Inland Fisheries Management in North America Third Edition

Chapter 11: Methods for Assessing Fish Populations

Kevin L. Pope, Steve E. Lochmann, and Michael K. Young

doi: https://doi.org/10.47886/9781934874165.ch11

Fisheries managers are likely to assess fish populations at some point during the fisheries management process. Managers that follow the fisheries management process (see Chapter 5) might find their knowledge base insufficient during the steps of problem identification or management action and must assess a population before appropriate actions can be taken. Managers will implement some type of assessment during the evaluation step as a means of measuring progress relative to objectives. Choosing how to assess a population is an important decision because managers strive to maximize their knowledge of a population while minimizing the time and money expended to gain that knowledge.

A fish population is defined as a group of individuals of the same species or subspecies that are spatially, genetically, or demographically separated from other groups (Wells and Richmond 1995). A population will have a unique set of dynamics (e.g., recruitment, growth, and mortality) that influence its current and future status. The terms population assessment and stock assessment are used interchangeably by some fisheries managers. In general terms, a fish stock is a portion of a population, or a subpopulation. Stock assessment often refers to that portion of the fish population that is exploitable by a fishery, but we use the more inclusive population assessment throughout this chapter. Distinction is also made between a fish population and a sample of that population. Biologists almost never examine all the fish in a population, but rather base inferences on a sample of individuals from a population. How, where, and when those samples are drawn has a tremendous influence on the quality of data and validity of inferences.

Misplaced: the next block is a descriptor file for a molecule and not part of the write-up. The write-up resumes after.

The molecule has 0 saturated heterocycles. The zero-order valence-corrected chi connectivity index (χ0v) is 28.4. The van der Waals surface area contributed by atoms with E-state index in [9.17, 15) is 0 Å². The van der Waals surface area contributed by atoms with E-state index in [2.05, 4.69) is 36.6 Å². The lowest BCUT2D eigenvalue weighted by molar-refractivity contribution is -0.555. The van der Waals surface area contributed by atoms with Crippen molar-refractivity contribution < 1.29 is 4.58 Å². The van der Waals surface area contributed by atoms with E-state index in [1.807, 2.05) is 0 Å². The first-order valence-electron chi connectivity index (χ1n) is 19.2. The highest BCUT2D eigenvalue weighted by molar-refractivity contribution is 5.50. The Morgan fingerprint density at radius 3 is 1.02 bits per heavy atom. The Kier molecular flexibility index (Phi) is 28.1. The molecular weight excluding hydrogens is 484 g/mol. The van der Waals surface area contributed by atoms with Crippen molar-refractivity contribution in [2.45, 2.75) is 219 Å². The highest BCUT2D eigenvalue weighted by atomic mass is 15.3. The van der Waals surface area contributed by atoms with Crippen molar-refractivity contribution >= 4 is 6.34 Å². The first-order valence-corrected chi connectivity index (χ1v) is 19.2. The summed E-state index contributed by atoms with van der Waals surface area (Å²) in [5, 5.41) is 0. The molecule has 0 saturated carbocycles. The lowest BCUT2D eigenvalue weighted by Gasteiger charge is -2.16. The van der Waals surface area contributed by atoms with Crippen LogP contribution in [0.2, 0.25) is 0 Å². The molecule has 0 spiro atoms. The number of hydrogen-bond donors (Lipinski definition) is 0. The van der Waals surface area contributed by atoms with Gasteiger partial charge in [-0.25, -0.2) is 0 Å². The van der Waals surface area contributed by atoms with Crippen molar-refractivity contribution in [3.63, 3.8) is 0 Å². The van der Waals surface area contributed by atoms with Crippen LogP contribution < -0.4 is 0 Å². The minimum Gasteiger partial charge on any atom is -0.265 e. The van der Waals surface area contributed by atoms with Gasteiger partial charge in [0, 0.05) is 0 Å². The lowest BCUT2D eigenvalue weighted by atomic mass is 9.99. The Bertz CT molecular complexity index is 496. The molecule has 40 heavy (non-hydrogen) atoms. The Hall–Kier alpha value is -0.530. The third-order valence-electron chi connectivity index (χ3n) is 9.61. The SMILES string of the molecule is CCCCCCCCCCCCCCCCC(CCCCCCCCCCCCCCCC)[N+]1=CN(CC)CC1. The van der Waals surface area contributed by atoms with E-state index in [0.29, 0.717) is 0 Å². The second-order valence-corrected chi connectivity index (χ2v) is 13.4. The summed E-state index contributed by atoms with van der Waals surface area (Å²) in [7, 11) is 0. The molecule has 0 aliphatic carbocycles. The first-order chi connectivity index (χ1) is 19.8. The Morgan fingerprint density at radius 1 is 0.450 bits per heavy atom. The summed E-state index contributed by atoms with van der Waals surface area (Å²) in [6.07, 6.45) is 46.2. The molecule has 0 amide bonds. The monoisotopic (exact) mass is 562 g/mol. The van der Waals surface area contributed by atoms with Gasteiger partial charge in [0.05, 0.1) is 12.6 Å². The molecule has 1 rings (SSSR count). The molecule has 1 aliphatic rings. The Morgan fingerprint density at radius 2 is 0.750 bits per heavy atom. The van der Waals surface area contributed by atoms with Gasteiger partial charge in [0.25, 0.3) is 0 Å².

In this chapter, methods for assessing inland fish populations to support management decisions are presented. It is important to consider bias (the unequal probability of sampling members of a population), precision (the degree of reproducibility of results), and the benefits of standardized sampling methods. A variety of population parameters and indices currently used to evaluate fish populations are reviewed, as are their respective strengths and limitations. This chapter will help students understand that proper design, analysis, and interpretation of assessment data are the foundation for appropriate management decisions.